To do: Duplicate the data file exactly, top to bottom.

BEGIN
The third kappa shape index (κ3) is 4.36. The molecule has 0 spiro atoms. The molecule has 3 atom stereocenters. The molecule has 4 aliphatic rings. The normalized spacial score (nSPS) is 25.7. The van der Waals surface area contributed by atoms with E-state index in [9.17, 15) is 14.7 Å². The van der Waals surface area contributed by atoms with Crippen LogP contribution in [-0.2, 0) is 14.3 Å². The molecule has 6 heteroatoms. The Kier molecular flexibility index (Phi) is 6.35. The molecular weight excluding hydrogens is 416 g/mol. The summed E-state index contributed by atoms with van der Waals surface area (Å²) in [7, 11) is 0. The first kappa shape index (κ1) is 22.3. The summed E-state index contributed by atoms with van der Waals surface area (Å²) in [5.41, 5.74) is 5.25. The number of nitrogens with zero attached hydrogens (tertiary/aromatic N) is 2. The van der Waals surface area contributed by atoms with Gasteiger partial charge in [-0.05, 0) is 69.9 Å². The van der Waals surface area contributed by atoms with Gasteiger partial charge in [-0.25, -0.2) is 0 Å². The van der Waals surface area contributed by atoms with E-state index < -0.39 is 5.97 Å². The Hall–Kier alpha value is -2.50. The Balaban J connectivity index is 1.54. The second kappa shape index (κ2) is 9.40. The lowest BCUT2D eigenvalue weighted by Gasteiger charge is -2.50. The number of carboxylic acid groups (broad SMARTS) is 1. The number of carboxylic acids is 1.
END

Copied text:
The third kappa shape index (κ3) is 4.36. The molecule has 0 spiro atoms. The molecule has 3 atom stereocenters. The molecule has 4 aliphatic rings. The normalized spacial score (nSPS) is 25.7. The van der Waals surface area contributed by atoms with E-state index in [9.17, 15) is 14.7 Å². The van der Waals surface area contributed by atoms with Crippen LogP contribution in [-0.2, 0) is 14.3 Å². The molecule has 6 heteroatoms. The Kier molecular flexibility index (Phi) is 6.35. The molecular weight excluding hydrogens is 416 g/mol. The summed E-state index contributed by atoms with van der Waals surface area (Å²) in [7, 11) is 0. The first kappa shape index (κ1) is 22.3. The summed E-state index contributed by atoms with van der Waals surface area (Å²) in [5.41, 5.74) is 5.25. The number of nitrogens with zero attached hydrogens (tertiary/aromatic N) is 2. The van der Waals surface area contributed by atoms with Gasteiger partial charge in [-0.05, 0) is 69.9 Å². The van der Waals surface area contributed by atoms with Gasteiger partial charge in [-0.25, -0.2) is 0 Å². The van der Waals surface area contributed by atoms with E-state index < -0.39 is 5.97 Å². The Hall–Kier alpha value is -2.50. The Balaban J connectivity index is 1.54. The second kappa shape index (κ2) is 9.40. The lowest BCUT2D eigenvalue weighted by Gasteiger charge is -2.50. The number of carboxylic acid groups (broad SMARTS) is 1. The number of carboxylic acids is 1.